January 2012: Seeking God’s Vision
When he [Barnabas] came and saw
the grace of God, he was glad; and he exhorted them all to remain faithful to
God with steadfast purpose. Acts 11:23
explored Bethlehem with a friend who lived there before the construction of the
30 foot concrete wall that snakes through the city. Back then, people
generally moved freely to and from Jerusalem, just a few miles to the north.
Tourists flooded the city not just at Christmas time, but year round. Farmers
tended the orchards and fields that had sustained them for centuries.
separation wall and its system of permits and identification cards generally
exclude Bethlehem residents from crossing to Jerusalem, and discourage visitors
from entering. The wall creates a very different landscape. The main road into
town is blocked by the wall, so the neighborhood which used to welcome visitors
driving in from Jerusalem now resembles a ghost town. As we followed the
wall around and between homes and closed-up shops we tried to imagine how it
might feel to live in this neighborhood today.
On my way home
from my volunteer work at the Palestinian Lutheran schools one day, as I
crossed the checkpoint to return to Jerusalem (a privilege of holding a US
passport), I feared that I have little hope to offer our students, who have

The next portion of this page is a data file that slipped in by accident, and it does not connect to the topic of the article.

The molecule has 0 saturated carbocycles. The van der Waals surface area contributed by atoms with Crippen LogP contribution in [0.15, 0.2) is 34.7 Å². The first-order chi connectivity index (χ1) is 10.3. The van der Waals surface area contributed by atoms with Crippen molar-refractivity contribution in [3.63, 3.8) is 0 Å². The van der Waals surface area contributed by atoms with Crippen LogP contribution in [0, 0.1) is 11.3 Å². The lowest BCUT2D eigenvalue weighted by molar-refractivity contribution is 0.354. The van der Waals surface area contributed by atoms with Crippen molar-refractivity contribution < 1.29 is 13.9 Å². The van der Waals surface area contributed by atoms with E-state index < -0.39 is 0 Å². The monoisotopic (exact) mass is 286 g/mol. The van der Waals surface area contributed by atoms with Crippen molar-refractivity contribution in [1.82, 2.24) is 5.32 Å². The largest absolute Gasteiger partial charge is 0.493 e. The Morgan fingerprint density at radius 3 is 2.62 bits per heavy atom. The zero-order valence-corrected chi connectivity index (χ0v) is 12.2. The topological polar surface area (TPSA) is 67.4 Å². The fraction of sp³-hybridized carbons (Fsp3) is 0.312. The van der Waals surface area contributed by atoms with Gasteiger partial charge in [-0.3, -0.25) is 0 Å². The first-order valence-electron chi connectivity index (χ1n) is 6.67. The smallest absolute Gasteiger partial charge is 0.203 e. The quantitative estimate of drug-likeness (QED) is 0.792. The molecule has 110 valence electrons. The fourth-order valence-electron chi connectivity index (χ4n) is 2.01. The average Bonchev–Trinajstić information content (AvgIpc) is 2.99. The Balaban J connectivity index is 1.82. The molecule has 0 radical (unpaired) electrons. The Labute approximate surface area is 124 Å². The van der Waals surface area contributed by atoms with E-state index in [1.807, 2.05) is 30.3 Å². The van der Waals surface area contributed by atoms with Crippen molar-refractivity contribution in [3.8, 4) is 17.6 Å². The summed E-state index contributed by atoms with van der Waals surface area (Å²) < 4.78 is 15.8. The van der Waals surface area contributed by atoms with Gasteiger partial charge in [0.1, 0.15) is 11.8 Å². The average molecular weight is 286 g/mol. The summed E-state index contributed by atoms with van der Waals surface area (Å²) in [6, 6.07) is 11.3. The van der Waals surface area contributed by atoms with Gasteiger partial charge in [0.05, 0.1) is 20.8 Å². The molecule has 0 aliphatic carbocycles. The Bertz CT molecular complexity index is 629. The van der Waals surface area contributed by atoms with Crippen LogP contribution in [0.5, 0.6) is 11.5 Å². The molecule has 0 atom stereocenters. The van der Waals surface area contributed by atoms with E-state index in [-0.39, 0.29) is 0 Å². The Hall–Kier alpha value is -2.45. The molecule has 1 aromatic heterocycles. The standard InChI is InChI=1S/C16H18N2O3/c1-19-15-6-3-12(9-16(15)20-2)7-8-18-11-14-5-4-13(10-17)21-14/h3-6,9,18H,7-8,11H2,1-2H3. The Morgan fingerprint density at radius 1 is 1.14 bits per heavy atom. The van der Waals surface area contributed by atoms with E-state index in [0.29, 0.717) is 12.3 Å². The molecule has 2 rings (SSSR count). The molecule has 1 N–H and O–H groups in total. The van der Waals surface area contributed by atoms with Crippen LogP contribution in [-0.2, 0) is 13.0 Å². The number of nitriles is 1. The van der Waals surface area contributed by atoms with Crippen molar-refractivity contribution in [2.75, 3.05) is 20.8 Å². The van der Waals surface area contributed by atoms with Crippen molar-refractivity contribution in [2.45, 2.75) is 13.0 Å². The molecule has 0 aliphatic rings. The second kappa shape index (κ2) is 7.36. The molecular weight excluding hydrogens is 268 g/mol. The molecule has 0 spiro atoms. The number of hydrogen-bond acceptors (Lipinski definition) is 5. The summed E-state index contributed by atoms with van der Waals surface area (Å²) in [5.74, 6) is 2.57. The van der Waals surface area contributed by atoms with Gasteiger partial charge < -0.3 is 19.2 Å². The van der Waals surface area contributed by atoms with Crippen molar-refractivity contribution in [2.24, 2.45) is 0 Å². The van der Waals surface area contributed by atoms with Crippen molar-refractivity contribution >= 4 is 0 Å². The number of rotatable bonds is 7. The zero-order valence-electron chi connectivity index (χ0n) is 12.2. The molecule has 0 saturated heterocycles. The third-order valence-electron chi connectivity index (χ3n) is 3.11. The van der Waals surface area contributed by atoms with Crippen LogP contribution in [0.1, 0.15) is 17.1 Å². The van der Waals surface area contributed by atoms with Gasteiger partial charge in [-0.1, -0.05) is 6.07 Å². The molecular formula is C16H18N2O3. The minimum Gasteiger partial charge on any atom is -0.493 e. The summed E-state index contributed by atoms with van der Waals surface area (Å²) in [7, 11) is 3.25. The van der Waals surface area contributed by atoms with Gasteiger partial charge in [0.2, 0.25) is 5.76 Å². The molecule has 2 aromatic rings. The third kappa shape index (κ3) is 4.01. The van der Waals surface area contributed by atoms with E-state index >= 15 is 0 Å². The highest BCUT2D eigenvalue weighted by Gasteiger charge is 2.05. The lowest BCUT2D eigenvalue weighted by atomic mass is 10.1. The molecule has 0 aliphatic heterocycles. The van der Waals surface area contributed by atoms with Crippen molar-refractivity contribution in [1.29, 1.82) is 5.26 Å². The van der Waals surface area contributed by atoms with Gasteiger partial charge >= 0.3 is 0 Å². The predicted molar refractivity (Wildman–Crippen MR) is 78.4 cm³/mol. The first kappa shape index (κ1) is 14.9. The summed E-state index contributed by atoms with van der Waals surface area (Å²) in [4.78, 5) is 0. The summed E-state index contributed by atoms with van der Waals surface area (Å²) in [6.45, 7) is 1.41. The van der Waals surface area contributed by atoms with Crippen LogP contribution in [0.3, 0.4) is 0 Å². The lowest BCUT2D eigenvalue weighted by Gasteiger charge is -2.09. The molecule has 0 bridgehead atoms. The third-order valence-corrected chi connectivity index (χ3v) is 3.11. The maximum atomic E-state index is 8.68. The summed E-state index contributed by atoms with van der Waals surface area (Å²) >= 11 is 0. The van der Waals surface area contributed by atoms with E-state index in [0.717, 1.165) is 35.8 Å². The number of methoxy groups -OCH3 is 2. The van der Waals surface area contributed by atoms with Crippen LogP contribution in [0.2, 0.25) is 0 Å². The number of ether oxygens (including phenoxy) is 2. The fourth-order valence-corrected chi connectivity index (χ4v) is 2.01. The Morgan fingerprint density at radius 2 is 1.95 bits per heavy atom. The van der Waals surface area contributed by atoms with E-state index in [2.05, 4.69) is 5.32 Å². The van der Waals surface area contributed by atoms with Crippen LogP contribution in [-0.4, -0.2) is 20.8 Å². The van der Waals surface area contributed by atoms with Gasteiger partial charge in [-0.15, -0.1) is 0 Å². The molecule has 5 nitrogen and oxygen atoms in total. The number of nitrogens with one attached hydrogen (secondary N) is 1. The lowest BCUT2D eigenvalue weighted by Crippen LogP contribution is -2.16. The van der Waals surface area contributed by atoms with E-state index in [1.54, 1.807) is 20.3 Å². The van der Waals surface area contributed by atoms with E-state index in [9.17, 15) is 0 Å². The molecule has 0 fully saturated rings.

experienced so much trauma and humiliation. Who am I to tell them there
is a better future ahead? I felt ashamed that I could not even visualize
Bethlehem without the wall. In that moment, I asked God to show me a
vision of Bethlehem freed from the wall. I had come to the realization
that I couldn’t do it myself – I did not have the answer.
Later that same
week, I saw the vision I had asked for. Many visions, in fact: paintings,
collages, comics, and quotes painted on the wall. The graffiti is the
work of both local and international artists. One mural pictures people
opening the wall by pulling down a giant zipper; my favorite portrays the giant
panels of the wall falling toward the viewer, with a clear view of Jerusalem on
the other side, and a ladder to heaven revealing God’s love to the
people. It is the work of the faithful in this conflicted land who seek
God’s vision above all the cruelties imposed by human hands and dollars.
together, as in the old Irish hymn, “Be thou my vision, O Lord of my heart;
naught be all else to me save that thou art.” Please, God, reveal to us
the potential you see in your creation. You are what matters – we want to
witness your truth in this messed up world. Your powerful vision of peace has
the last word.
Rev. Emily Goldthwaite Fries is an ordained
minister of the UCC who has volunteered through Global Ministries to accompany
our partners of the Evangelical Lutheran Church in Jordan and the Holy Land.
(Revised from the Disciples Peace Fellowship blog, Shalom Vision http://www.dpfweb.org/dpf-blog/)